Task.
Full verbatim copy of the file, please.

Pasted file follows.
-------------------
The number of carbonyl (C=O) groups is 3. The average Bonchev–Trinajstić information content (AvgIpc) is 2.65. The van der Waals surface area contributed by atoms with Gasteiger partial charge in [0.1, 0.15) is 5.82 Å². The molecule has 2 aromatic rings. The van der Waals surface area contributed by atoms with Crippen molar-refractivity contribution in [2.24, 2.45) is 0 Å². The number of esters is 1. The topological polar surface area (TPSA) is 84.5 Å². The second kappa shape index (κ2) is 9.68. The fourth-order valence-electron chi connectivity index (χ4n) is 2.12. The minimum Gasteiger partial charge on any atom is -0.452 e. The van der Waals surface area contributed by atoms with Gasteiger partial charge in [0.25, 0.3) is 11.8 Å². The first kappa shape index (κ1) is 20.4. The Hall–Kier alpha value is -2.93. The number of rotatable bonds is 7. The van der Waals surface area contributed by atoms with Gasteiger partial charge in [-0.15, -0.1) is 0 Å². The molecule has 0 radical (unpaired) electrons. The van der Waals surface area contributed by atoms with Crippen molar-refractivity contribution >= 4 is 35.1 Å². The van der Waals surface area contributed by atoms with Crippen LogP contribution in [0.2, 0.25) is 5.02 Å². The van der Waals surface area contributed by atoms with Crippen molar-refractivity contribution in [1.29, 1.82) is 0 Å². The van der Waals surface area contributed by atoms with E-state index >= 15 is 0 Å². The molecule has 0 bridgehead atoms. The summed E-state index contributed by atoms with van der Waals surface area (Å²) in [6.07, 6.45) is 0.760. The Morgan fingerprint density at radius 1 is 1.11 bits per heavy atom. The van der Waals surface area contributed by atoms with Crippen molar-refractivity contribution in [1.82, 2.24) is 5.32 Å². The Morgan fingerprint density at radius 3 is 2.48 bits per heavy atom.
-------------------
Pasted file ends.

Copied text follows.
The number of carbonyl (C=O) groups is 3. The average Bonchev–Trinajstić information content (AvgIpc) is 2.65. The van der Waals surface area contributed by atoms with Gasteiger partial charge in [0.1, 0.15) is 5.82 Å². The molecule has 2 aromatic rings. The van der Waals surface area contributed by atoms with Crippen molar-refractivity contribution in [2.24, 2.45) is 0 Å². The number of esters is 1. The topological polar surface area (TPSA) is 84.5 Å². The second kappa shape index (κ2) is 9.68. The fourth-order valence-electron chi connectivity index (χ4n) is 2.12. The minimum Gasteiger partial charge on any atom is -0.452 e. The van der Waals surface area contributed by atoms with Gasteiger partial charge in [0.25, 0.3) is 11.8 Å². The first kappa shape index (κ1) is 20.4. The Hall–Kier alpha value is -2.93. The number of rotatable bonds is 7. The van der Waals surface area contributed by atoms with Gasteiger partial charge in [-0.15, -0.1) is 0 Å². The molecule has 0 radical (unpaired) electrons. The van der Waals surface area contributed by atoms with Crippen molar-refractivity contribution >= 4 is 35.1 Å². The van der Waals surface area contributed by atoms with Crippen LogP contribution in [0.2, 0.25) is 5.02 Å². The van der Waals surface area contributed by atoms with Crippen molar-refractivity contribution in [1.29, 1.82) is 0 Å². The van der Waals surface area contributed by atoms with E-state index >= 15 is 0 Å². The molecule has 0 bridgehead atoms. The summed E-state index contributed by atoms with van der Waals surface area (Å²) in [6.07, 6.45) is 0.760. The Morgan fingerprint density at radius 1 is 1.11 bits per heavy atom. The van der Waals surface area contributed by atoms with Crippen molar-refractivity contribution in [1.82, 2.24) is 5.32 Å². The Morgan fingerprint density at radius 3 is 2.48 bits per heavy atom.